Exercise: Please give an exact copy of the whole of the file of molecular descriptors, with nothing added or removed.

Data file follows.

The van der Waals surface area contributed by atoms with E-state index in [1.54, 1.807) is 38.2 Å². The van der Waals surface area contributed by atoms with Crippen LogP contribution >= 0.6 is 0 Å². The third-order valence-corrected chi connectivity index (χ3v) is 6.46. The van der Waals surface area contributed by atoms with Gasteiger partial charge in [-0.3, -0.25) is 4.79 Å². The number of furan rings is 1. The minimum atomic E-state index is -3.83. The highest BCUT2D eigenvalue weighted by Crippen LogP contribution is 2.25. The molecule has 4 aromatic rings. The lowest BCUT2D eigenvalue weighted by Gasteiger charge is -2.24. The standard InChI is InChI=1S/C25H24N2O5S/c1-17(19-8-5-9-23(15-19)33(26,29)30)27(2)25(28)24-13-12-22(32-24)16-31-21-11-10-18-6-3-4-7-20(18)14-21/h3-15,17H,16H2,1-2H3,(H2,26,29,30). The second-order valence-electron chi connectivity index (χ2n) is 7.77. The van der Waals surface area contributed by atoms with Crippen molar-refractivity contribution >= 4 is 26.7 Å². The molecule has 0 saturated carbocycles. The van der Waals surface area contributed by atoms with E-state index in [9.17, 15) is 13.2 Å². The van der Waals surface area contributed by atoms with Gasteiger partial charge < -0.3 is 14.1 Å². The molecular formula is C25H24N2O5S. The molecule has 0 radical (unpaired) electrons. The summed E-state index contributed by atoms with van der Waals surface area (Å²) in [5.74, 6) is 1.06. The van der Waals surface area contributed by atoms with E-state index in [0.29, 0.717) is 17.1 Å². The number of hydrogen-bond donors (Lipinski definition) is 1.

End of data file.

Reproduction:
The van der Waals surface area contributed by atoms with E-state index in [1.54, 1.807) is 38.2 Å². The van der Waals surface area contributed by atoms with Crippen LogP contribution >= 0.6 is 0 Å². The third-order valence-corrected chi connectivity index (χ3v) is 6.46. The van der Waals surface area contributed by atoms with Gasteiger partial charge in [-0.3, -0.25) is 4.79 Å². The number of furan rings is 1. The minimum atomic E-state index is -3.83. The highest BCUT2D eigenvalue weighted by Crippen LogP contribution is 2.25. The molecule has 4 aromatic rings. The lowest BCUT2D eigenvalue weighted by Gasteiger charge is -2.24. The standard InChI is InChI=1S/C25H24N2O5S/c1-17(19-8-5-9-23(15-19)33(26,29)30)27(2)25(28)24-13-12-22(32-24)16-31-21-11-10-18-6-3-4-7-20(18)14-21/h3-15,17H,16H2,1-2H3,(H2,26,29,30). The second-order valence-electron chi connectivity index (χ2n) is 7.77. The van der Waals surface area contributed by atoms with Crippen molar-refractivity contribution >= 4 is 26.7 Å². The molecule has 0 saturated carbocycles. The van der Waals surface area contributed by atoms with E-state index in [9.17, 15) is 13.2 Å². The van der Waals surface area contributed by atoms with Gasteiger partial charge < -0.3 is 14.1 Å². The molecular formula is C25H24N2O5S. The molecule has 0 radical (unpaired) electrons. The summed E-state index contributed by atoms with van der Waals surface area (Å²) in [5.74, 6) is 1.06. The van der Waals surface area contributed by atoms with E-state index in [0.29, 0.717) is 17.1 Å². The number of hydrogen-bond donors (Lipinski definition) is 1.